If only those statements of Vang and Lor that did not directly incriminate defendant had been admitted at trial, we would agree it is reasonable to presume the jury followed the limiting instruction and defendant's rights to confrontation were not implicated.   That, however, is not the situation here.   As the Bruton court recognized, “there are some contexts in which the risk that the jury will not, or cannot, follow instructions is so great, and the consequences of failure so vital to the defendant, that the practical and human limitations of the jury system cannot be ignored.” (Bruton, supra, 391 U.S. 123, 135, 88 S.Ct. 1620, 1627, 20 L.Ed.2d 476, 485.)   One of those contexts is present here.   Once Vang's statement directly incriminating defendant-that defendant forced the victim into the car-was admitted, under Aranda, supra, 63 Cal.2d 518, 47 Cal.Rptr. 353, 407 P.2d 265, and Bruton, we presume the jury did not or could not disregard that evidence in assessing defendant's guilt.   Having presumed the jury disobeyed the court's instruction as to the most incriminating evidence, it is unreasonable to presume the jury then scrupulously followed the instruction as to other evidence from the same source.

The statements of Vang and Lor corroborated the victim's testimony on a key point, whether she went with defendant out of force or fear.   We believe it unlikely that the jury would be able to apply Vang and Lor's statements that defendant forced the victim into the car, that she expressed her desire to go home, and that she did not want to be in the car-statements that corroborated the victim's testimony and each other-only in determining the culpability of Vang and Lor, but not that of defendant.

We conclude that in this case, where there is both Aranda-Bruton error and Crawford error, the limiting instruction is insufficient to eliminate Crawford error.   A limiting instruction is not always an adequate substitute for a defendant's constitutional right of cross-examination.   The admission of the statements of Vang and Lor, in addition to the conceded Aranda-Bruton error, was Crawford error.

 Under the Chapman test, Aranda-Bruton error is harmless where the properly admitted evidence against defendant is overwhelming and the improperly admitted evidence is merely cumulative.  (Harrington v. California (1969) 395 U.S. 250, 254, 89 S.Ct. 1726, 1728, 23 L.Ed.2d 284, 287.)   To find the error harmless we must find beyond a reasonable doubt that it did not contribute to the verdict, that it was unimportant in relation to everything else the jury considered on the issue in question.  (Yates v. Evatt (1991) 500 U.S. 391, 403, 111 S.Ct. 1884, 1893, 114 L.Ed.2d 432, 448, disapproved on another  point in Estelle v. McGuire (1991) 502 U.S. 62, 72, fn. 4, 112 S.Ct. 475, 482, fn. 4, 116 L.Ed.2d 385, 399, fn. 4.)   We employ the same analysis for Crawford error since the Chapman test also applies.

The Attorney General contends both errors were harmless because the victim's testimony was so compelling.   The jury, however, did not accept the prosecution's case entirely.   It acquitted Vang and Lor despite the victim's incriminating testimony.   Instead, we look to the individual counts against defendant and the strength of the prosecution's case as to each.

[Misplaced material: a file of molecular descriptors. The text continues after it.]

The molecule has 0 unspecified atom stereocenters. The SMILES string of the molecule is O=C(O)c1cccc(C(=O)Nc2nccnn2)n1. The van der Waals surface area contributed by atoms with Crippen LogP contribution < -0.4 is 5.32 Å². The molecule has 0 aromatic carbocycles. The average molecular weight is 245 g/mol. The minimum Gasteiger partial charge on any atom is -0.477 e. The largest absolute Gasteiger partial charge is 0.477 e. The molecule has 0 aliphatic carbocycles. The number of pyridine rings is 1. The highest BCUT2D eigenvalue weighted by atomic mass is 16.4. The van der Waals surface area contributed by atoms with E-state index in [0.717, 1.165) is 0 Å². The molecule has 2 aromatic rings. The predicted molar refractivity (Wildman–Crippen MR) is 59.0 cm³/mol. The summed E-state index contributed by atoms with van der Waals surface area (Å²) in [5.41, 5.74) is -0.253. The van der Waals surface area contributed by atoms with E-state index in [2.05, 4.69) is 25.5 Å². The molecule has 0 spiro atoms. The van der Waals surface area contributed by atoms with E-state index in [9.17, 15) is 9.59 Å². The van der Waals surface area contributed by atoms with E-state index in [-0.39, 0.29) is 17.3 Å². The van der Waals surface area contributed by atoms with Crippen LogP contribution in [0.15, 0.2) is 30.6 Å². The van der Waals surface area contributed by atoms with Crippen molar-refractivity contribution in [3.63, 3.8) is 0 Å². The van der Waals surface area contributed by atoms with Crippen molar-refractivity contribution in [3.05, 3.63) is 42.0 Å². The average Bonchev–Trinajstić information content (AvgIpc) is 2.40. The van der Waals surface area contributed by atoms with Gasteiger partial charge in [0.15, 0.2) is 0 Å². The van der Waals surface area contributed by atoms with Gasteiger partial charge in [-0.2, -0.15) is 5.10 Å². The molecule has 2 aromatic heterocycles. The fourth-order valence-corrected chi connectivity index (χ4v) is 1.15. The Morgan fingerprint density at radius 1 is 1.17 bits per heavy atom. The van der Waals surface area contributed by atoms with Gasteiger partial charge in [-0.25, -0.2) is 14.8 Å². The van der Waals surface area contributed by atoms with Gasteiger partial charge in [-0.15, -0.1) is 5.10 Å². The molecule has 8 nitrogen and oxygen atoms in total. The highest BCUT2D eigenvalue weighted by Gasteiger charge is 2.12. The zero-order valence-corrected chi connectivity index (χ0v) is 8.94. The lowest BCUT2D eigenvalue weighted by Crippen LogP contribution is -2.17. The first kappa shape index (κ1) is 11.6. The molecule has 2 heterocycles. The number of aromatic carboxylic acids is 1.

The prosecution's case against defendant on the sex offenses was strong.   Defendant did not deny the sex offenses took place or claim that the victim consented.   His defense was that his actions were inappropriate but not criminal.   The statements at issue did not speak much to the sex offenses.   The only reference was Lor's response, to a question about sexual assault, that there was no intercourse.   As to the sex offenses, we find the admission of the statements of Vang and Lor was harmless beyond a reasonable doubt.

 We reach a different conclusion as to the kidnapping charge and allegation.   Here, the defense attacked the victim's credibility, focusing on differences between her story on direct examination and that on cross-examination.   The improperly admitted statements related to the central issue of the kidnapping, whether the victim went voluntarily with defendant.   Vang said defendant forced the victim into the car.   Both Vang and Lor said they knew the victim did not want to be there even though both believed the victim and defendant had a relationship.   These statements were not merely cumulative but strongly corroborated the victim's testimony on the key point of whether the victim left with defendant willingly, testimony that was challenged on cross-examination when she testified she told defendant she could not go only because her mother would not let her.   The error in admitting the statements was compounded by the error, discussed below, in excluding evidence of the victim's prior relationship with defendant.   In these circumstances, we cannot find the error in admitting the statements of Vang and Lor was harmless beyond a reasonable doubt as to the kidnapping.

Although we reverse the kidnapping and “one strike” allegation, we address defendant's remaining contentions for guidance to the trial court in case of a retrial.

II-VI **


The convictions for kidnapping and the “one strike” kidnapping allegation are reversed.   The matter is remanded for resentencing.


1.   The prosecution argued the jury could consider each of defendant's evasive replies or silence as an adoptive admission that the accusation was true.   The jury was instructed on adoptive admissions with the language of CALJIC No. 2.71.5.   There was no objection to this argument or instruction below or on appeal.   Since a defendant has a right to remain silent when under arrest without an express claim of his privilege against self-incrimination, no adverse inference may be drawn from his silence.  (People v. Cockrell (1965) 63 Cal.2d 659, 669-670, 47 Cal.Rptr. 788, 408 P.2d 116.)

2.   The trial court admonished the jury:  “I am going to admonish you all references that were given by Officer Nickelson to Mr. Vang as to what Mr. Song or what Mr. Lor said are stricken.”   The court later instructed the jury:  “Evidence has been received of a statement made by a defendant after his arrest.   Do not consider the evidence of this statement against the other defendants.”

FOOTNOTE.   See footnote *, ante.


We concur:  HULL and BUTZ, JJ.

Copied to clipboard